- Posted by Michael Kane, CFP®
- On February 7, 2016
- charitable trusts, planning, trusts
A charitable trust is a trust established for the dual purpose of donating to charity and providing for a non-charitable beneficiary (such as your children). When a charitable trust is used, the gift to charity is also referred to as a split-interest gift because the gift is split between a charitable beneficiary and a non-charitable beneficiary.
HOW DO CHARITABLE TRUSTS WORK?
In a charitable trust, one party (usually the non-charitable beneficiary) receives the first or lead interest in the trust property, and the second party (usually the charity) receives the remainder or second-in-line interest. What this means is that for a period of years or for life, the first party receives an income stream from the donated trust property in the form of annual payments, and thereafter the second party receives the remaining property in a lump sum.
In the charitable trust arrangement, the charity’s right to enjoyment and possession of the gift is either delayed (when the non-charitable beneficiary has the first interest in the donated property) or limited by a period of years (when the charity has the first interest in the donated property). Ordinarily, this would mean no tax deductibility for your gift due to the general rule that a gift to charity must be immediate and unconditional in order for it to be deductible for income tax purposes.
However, Congress has approved the tax deductibility of split-interest gifts to charity, as long as they are implemented as one of a number of special trusts created by Congress for this purpose. If you comply with all the requirements of such charitable trusts, you will receive federal income, gift, and estate tax benefits.
FOUR MAIN TYPES OF CHARITABLE TRUSTS
There are four main types of charitable trusts. These include:
Charitable Remainder Annuity Trust (CRAT):
In a charitable remainder annuity trust, or CRAT, the non-charitable beneficiary has the first interest, and the charitable beneficiary has the remainder interest in the trust property. The trust pays out a fixed amount of income to the non-charitable beneficiary every year (an annuity) for the term of the trust, and then the remaining assets pass to the charity.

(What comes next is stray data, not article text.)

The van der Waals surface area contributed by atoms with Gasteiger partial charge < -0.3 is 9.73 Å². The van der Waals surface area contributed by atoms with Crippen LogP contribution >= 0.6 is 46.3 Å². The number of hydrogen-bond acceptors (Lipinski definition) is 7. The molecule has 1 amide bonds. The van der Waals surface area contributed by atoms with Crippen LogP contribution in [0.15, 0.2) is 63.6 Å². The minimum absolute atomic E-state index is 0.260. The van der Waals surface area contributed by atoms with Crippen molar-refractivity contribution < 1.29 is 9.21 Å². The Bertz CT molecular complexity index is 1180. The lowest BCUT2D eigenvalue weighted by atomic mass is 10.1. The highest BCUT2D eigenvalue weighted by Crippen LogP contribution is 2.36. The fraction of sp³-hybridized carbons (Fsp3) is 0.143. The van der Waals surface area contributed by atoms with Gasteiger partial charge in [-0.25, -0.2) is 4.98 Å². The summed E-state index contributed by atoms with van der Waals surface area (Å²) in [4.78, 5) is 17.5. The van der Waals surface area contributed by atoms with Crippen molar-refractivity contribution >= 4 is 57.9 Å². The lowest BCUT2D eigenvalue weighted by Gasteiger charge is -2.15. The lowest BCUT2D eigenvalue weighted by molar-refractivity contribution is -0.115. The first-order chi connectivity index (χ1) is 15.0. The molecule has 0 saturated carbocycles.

Charitable Remainder Unitrust (CRUT):
The charitable remainder unitrust, or CRUT, is similar to the CRAT in that the non-charitable beneficiary has the first interest, and the charitable beneficiary has the remainder interest. However, instead of paying out a fixed amount each year, a CRUT pays the non-charitable beneficiary a fluctuating amount each year, equal to a specified percentage of the total value of the trust assets for that year. At the end of the trust term, the remaining assets pass to charity.
Pooled Income Fund:
A pooled income fund is similar to a CRAT and CRUT in that the non-charitable beneficiary has the first interest, and the charity has the remainder interest. However, unlike these individual created trusts, a pooled income fund is established and managed by the charity. It consists of donations from several donors and operates similarly to a mutual fund. The charity pays the non-charitable beneficiary a fluctuating amount each year, depending on the total income of the fund for that year. At the end of the trust term, the remaining assets pass to the charity.
Charitable Lead Trust:
A charitable lead trust is the reverse of the above-named trusts. In a charitable lead trust, the charity has the first or lead interest, and the non-charitable beneficiary has the remainder interest. The trust pays the charity a certain amount every year for the term of the trust (you can specify either the annuity or unitrust method), and then the remaining assets pass to the non-charitable beneficiary.
If you would like to learn more about the different types of charitable trusts, and how they may fit into your financial plan, request a complimentary consultation with RAA by filling out the form below.
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